Residents of states where cannabis has been legalized use marijuana 24% more frequently than those living in states where it remains illegal, according to new research published today in the journal Addiction.
The study of more than 3,400 adult twins, by researchers at University of Minnesota and University of Colorado, constitutes some of the strongest evidence yet that legalization causes increased use.
It comes at a time when cannabis use is rising nationwide, including during adulthood—a phase of life when individuals have historically tended to cut back.
“Across America, there is a trend toward using more marijuana but we found that the change is bigger in states where it is legal,” said lead author Stephanie Zellers, a recent University of Minnesota graduate who began the research while a PhD student at CU Boulder’s Institute for Behavioral Genetics (IBG).
For the study, Zellers and co-authors at CU Boulder, CU Anschutz Medical Campus and University of Minnesota analyzed data from two large longitudinal twin studies, which have tracked twins since childhood in both states: one housed at IBG and another at the Minnesota Center for Twin Family Research.
Participants were asked how frequently they used cannabis before and after 2014 when Colorado became one of the first states to commence legal sales of recreational marijuana. Recreational cannabis remains illegal in Minnesota. Before 2014, there was little difference in use between states, the study found. After 2014, across all participants, residents of states where recreational use of marijuana was legalized used cannabis 24% more frequently than those in illegal states.
When specifically comparing identical twins in which one now lives in a state where marijuana is legal and the other lives in a state where it is illegal, those living in the state with legal marijuana used cannabis 20% more frequently, the researchers found.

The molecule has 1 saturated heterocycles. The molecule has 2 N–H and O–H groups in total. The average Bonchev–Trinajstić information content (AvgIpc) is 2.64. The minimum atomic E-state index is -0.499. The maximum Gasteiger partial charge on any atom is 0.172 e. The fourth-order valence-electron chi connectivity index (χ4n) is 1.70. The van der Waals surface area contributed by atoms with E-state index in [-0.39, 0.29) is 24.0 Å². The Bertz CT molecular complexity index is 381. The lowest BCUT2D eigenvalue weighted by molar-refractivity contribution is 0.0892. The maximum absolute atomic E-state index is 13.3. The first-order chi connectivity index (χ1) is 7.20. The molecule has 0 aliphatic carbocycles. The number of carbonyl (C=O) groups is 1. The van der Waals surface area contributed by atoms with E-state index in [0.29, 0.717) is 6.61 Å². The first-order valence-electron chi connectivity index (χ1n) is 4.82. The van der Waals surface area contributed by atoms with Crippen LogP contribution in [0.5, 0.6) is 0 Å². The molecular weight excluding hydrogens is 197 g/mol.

Because twins share their genes and tend to share socioeconomic status, parental influences and community norms, they provide well-matched controls for each other, enabling researchers to minimize alternative explanations for results and get at what causes what.
“This is the first study to confirm that the association between legal cannabis and increased use holds within families in genetically identical individuals,” said co-author John Hewitt, a professor in the Department of Psychology and Neuroscience and faculty fellow at IBG. “This makes it much more likely that legalization does, in itself, result in increased use.”
More than 141 million Americans now live in a state with recreationally legal cannabis and, according to the National Institute on Drug Abuse, use among young adults age 19 to 30 is at an all-time high, with 43% reporting use in the past year and 29% in the last month.
“Typically, what we would expect to see is that people tend to increase use as adolescents and then reduce it as they transition into adult roles, family life and stable jobs,” said Zellers. “Interestingly, we saw escalation, not reduction, in adults.”
The authors note that it is unlikely that legalization would cause those who abstained from marijuana before to pick up the habit.
And preliminary results from their broader ongoing research project suggest increased use may not necessarily be a bad thing.
“In other analyses, we are finding that this increased use is not accompanied by increased problems, may be associated with less alcohol-related problems, and otherwise does not, in general, seem to have adverse consequences,” said Hewitt.